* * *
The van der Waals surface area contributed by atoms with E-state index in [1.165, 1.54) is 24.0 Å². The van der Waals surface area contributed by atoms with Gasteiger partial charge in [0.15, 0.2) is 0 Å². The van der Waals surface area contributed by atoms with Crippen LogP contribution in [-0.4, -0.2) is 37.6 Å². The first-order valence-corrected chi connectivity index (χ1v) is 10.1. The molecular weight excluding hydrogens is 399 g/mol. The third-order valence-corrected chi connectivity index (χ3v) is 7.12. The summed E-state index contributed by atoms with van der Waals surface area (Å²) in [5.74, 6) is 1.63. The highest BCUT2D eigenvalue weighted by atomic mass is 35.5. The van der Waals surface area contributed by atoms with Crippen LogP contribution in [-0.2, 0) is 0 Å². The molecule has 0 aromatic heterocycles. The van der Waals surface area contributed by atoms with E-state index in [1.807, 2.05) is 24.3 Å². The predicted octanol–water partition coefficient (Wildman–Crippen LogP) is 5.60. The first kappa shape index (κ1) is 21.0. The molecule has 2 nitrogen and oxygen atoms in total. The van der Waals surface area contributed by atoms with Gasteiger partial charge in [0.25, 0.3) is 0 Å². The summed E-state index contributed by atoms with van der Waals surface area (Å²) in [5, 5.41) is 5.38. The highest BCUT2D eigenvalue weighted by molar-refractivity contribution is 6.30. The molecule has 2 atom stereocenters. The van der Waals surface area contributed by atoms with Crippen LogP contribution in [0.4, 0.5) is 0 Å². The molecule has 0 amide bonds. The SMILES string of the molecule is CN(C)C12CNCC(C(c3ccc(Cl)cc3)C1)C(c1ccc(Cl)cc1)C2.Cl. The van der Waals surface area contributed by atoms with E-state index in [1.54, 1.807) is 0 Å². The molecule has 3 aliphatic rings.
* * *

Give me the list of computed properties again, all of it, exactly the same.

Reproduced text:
The van der Waals surface area contributed by atoms with E-state index in [1.165, 1.54) is 24.0 Å². The van der Waals surface area contributed by atoms with Gasteiger partial charge in [0.15, 0.2) is 0 Å². The van der Waals surface area contributed by atoms with Crippen LogP contribution in [-0.4, -0.2) is 37.6 Å². The first-order valence-corrected chi connectivity index (χ1v) is 10.1. The molecular weight excluding hydrogens is 399 g/mol. The third-order valence-corrected chi connectivity index (χ3v) is 7.12. The summed E-state index contributed by atoms with van der Waals surface area (Å²) in [5.74, 6) is 1.63. The highest BCUT2D eigenvalue weighted by atomic mass is 35.5. The van der Waals surface area contributed by atoms with Crippen LogP contribution in [-0.2, 0) is 0 Å². The molecule has 0 aromatic heterocycles. The van der Waals surface area contributed by atoms with E-state index in [1.807, 2.05) is 24.3 Å². The predicted octanol–water partition coefficient (Wildman–Crippen LogP) is 5.60. The first kappa shape index (κ1) is 21.0. The molecule has 2 nitrogen and oxygen atoms in total. The van der Waals surface area contributed by atoms with Gasteiger partial charge in [0.25, 0.3) is 0 Å². The summed E-state index contributed by atoms with van der Waals surface area (Å²) in [5, 5.41) is 5.38. The highest BCUT2D eigenvalue weighted by molar-refractivity contribution is 6.30. The molecule has 2 atom stereocenters. The van der Waals surface area contributed by atoms with Crippen LogP contribution in [0.4, 0.5) is 0 Å². The molecule has 0 amide bonds. The SMILES string of the molecule is CN(C)C12CNCC(C(c3ccc(Cl)cc3)C1)C(c1ccc(Cl)cc1)C2.Cl. The van der Waals surface area contributed by atoms with E-state index in [1.54, 1.807) is 0 Å². The molecule has 3 aliphatic rings.